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-   -   [Basic] Skill of the week: Strategy and Tactics (http://forums.sjgames.com/showthread.php?t=147257)

WaterAndWindSpirit 12-05-2016 06:31 AM

Re: [Basic] Skill of the week: Strategy and Tactics
 
Quote:

Originally Posted by Phil Masters (Post 2062711)
I've used the Martial Arts "re-rolls" rule in a fight scene in a Banestorm demo game, but as this involved a PC team leader with Tactics and an opponent rolling on default, it turned out to be too generous - it could easily give the PCs half-a-dozen re-rolls in a rather small fight. I might use it but tone it down a bit in other games. Giving the side with superior tactical thinking one or two re-rolls in an abstracted non-mapped fight scene should be a fully adequate way of representing that advantage.

Out of curiosity... Were they fighting a street gang? A raider gang? The ADVENT Administration? Even cops serving arrest warrants against somewhat dangerous suspects should have a field commander with at *least* 12 in Tactics (ADVENT are a special case), SWAT should push it to at *least* 14. Of course, if you have trained PCs fighting untrained opponents, by all rights it *should* result in a complete slaughter, unless fighting untrained but superhuman opponents with a group of normal humans PCs.

johndallman 12-05-2016 07:08 AM

Re: Strategy and Tactics different from Strategy (Art) or Military Science
 
Quote:

Originally Posted by jason taylor (Post 2062674)
That is a bad excuse for a professional officer. Even I know that you make your decisions based on ALL the information you have and you better have a good reason for filtering intelligence.

It happened like this:

The British and German battlecruiser forces, scouting ahead of their respective main battlefleets, had encountered each other, which was a surprise, because the (incorrect) SIGINT reports from the Admiralty had been that the Germans were staying home that day. The two battlecruiser forces did some fairly substantial fighting. Jellicoe had had reports about that, and about the British battlecruisers' sighting of the German battlefleet. The fighting had then been moving back towards Jellicoe and the British battlefleet, but there had been a remarkable lack of ongoing reports, and those that were coming in had significantly incorrect positions. Some of that was detectable when the positions were plotted, but some was not. Radio direction-finding was in its infancy in 1916, and ships weren't equipped for it, so it could not help.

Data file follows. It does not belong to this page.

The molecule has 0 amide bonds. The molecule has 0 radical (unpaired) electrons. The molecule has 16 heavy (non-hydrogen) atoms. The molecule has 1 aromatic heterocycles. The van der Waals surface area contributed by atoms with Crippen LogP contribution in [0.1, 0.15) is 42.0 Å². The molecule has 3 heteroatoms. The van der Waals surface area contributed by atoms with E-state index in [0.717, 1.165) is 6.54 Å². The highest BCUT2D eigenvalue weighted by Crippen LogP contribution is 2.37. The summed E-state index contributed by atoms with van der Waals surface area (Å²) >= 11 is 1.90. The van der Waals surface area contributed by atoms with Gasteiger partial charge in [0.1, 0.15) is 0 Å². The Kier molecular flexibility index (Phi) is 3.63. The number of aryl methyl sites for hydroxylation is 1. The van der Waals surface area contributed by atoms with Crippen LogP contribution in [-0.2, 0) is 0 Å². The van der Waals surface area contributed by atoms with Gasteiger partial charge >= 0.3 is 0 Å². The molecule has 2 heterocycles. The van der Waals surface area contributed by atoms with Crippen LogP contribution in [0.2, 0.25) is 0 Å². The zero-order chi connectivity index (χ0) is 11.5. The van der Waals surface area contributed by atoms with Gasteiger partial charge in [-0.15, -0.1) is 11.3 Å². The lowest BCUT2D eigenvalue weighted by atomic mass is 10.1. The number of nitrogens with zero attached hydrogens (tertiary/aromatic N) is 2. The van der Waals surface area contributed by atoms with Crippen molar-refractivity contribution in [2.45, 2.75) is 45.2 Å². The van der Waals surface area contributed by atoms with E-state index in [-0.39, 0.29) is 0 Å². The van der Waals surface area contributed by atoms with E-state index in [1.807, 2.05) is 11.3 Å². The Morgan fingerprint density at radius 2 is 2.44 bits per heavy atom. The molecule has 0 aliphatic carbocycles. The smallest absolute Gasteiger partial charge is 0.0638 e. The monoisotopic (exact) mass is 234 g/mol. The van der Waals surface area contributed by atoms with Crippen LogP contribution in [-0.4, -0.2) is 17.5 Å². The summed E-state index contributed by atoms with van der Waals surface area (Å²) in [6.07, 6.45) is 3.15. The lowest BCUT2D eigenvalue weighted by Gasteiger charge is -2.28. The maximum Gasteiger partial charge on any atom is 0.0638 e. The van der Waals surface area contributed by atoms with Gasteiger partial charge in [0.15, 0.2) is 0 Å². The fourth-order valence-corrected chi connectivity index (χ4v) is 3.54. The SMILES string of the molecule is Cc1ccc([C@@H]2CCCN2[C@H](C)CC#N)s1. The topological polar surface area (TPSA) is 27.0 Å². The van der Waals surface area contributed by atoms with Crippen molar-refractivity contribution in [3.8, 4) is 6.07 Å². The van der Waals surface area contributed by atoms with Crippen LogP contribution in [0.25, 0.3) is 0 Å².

The British tactical communications systems of the time had been optimised for a very top-down command style, which assumed that the commander on the scene would have complete information. Jellicoe's problem was that he needed to deploy his battlefleet from cruising order, which was a block of short columns steaming side-by-side, difficult for submarines to attack, to a single long line, so that all the battleships could fire broadsides without getting in each other's way. Because that long line took time to manoeuvre, he needed to get it into about the right place to start with.

It was a misty day, as is commonly the case in the North Sea, and the smoke of a lot of large coal-fired ships was not helping. It abruptly became clear from the sound of heavy gunfire that Jellicoe was going to encounter the German battlefleet sooner than the reports had led him to expect but there were no clear reports of just where it was relative to him, and the only ships visible through the mist were his own. He was forced to make the decision on inadequate information, and was fortunate to get the best choice available.

Edit: The Rules of the Game, referenced above, is an excellent book on how things got to be this way, and what that implies for military organisations in general.